County to receive Emergency Management grant

Funds earmarked for HazMat equipment

By Mark Randall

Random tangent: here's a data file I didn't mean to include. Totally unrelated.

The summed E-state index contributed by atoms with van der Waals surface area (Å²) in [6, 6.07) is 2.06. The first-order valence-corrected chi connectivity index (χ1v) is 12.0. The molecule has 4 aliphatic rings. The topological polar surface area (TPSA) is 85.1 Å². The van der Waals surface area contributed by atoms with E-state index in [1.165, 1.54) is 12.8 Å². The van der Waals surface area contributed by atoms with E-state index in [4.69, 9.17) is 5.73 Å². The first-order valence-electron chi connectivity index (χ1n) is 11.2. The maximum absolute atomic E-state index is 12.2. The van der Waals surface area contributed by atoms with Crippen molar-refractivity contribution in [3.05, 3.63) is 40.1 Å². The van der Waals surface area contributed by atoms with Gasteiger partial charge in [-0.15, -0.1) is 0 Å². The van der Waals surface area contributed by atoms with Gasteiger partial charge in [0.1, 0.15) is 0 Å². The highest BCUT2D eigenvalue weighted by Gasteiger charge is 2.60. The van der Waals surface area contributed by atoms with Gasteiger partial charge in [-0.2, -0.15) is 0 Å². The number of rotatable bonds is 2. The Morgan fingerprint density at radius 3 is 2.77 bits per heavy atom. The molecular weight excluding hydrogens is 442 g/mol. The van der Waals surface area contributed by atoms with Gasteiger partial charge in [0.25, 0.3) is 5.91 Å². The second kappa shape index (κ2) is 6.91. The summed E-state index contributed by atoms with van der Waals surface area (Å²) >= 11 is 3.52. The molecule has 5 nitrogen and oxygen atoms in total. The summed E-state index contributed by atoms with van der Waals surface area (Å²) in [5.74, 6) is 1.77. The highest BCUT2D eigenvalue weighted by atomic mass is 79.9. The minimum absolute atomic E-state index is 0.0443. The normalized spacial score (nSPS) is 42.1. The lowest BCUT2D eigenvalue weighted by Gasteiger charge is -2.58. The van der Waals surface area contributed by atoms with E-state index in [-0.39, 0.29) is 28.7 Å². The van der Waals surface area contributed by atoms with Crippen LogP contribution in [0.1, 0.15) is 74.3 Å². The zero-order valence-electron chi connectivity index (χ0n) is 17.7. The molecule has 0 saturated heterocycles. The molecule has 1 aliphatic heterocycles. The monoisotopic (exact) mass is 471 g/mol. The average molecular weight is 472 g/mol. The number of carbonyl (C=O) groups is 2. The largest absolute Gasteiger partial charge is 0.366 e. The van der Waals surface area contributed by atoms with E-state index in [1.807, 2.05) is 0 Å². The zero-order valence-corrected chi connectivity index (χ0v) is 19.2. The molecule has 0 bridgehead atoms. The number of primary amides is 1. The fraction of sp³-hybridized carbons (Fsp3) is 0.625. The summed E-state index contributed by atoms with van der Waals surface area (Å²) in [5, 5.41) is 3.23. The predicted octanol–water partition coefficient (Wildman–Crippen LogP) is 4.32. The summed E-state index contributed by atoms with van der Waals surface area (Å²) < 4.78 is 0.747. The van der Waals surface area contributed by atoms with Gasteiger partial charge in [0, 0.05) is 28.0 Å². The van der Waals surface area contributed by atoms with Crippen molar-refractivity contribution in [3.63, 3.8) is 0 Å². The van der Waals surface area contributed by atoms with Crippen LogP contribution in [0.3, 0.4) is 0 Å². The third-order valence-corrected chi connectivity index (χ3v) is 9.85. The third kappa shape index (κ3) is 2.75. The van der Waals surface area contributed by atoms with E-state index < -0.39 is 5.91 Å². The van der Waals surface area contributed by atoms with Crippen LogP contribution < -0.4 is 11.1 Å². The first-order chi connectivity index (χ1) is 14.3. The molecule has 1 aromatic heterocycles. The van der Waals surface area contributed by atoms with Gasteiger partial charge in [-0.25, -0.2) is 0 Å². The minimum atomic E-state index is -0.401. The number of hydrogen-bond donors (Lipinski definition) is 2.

Crittenden County Emergency Management services will be getting some new hazardous materials detection equipment thanks to a $16,000 federal grant. The county EMS applied for the money back in June through the Department of Homeland Security and needed the Quorum Court’s permission to spend the money by the end of December. “It’s a 100 percent grant,” said county EMS Director Bud Spears. “ We were notified last week that we received it. You spend the money and they reimburse you.” Spears said there are only three fire departments in northeast Arkansas that are qualified to respond to hazmat calls: West Memphis, Jonesboro and Blytheville. “In order to be classified as a full hazmat fire department you have to have 12 on duty full time personnel,” Spears said. West Memphis Assistant Fire Chief Jeff Jones said West Memphis Fire Department has responded to hazmat calls all over eastern Arkansas. “We respond to Helena, Colt, Tyronza, Marked Tree, Marianna,” Jones said. “We pretty much respond to this whole side of the state.” Spears said the money will be used to replace some out of date hazmat detection supplies such as spill fighters, gamma ray detection, fluoride detection paper, and thermal energy cameras. “These are materials more so than equipment that expire every two to four years,” Spears said. “It is rather costly to replace. So they are looking at replacing some of their out of date supplies.” On a related matter, Spears also informed the Quorum Court that the county will be participating in an earthquake disaster drill with the Department of Defense in June. “It is going to last 30 days and it is going to replicate the post-earthquake event in our area and get mass medical treatment to the county,” Spears said. Spears said it will take about the next five months to plan with the Department of Defense. “We’re looking forward to that,” Spears said. “It is going to be a big effort. But I think it is something that Crittenden County can stick a feather in its cap.” “I believe this is the biggest operation they have ever done in the United States,” added County Judge Woody Wheeless, who is also fire chief in Marion.


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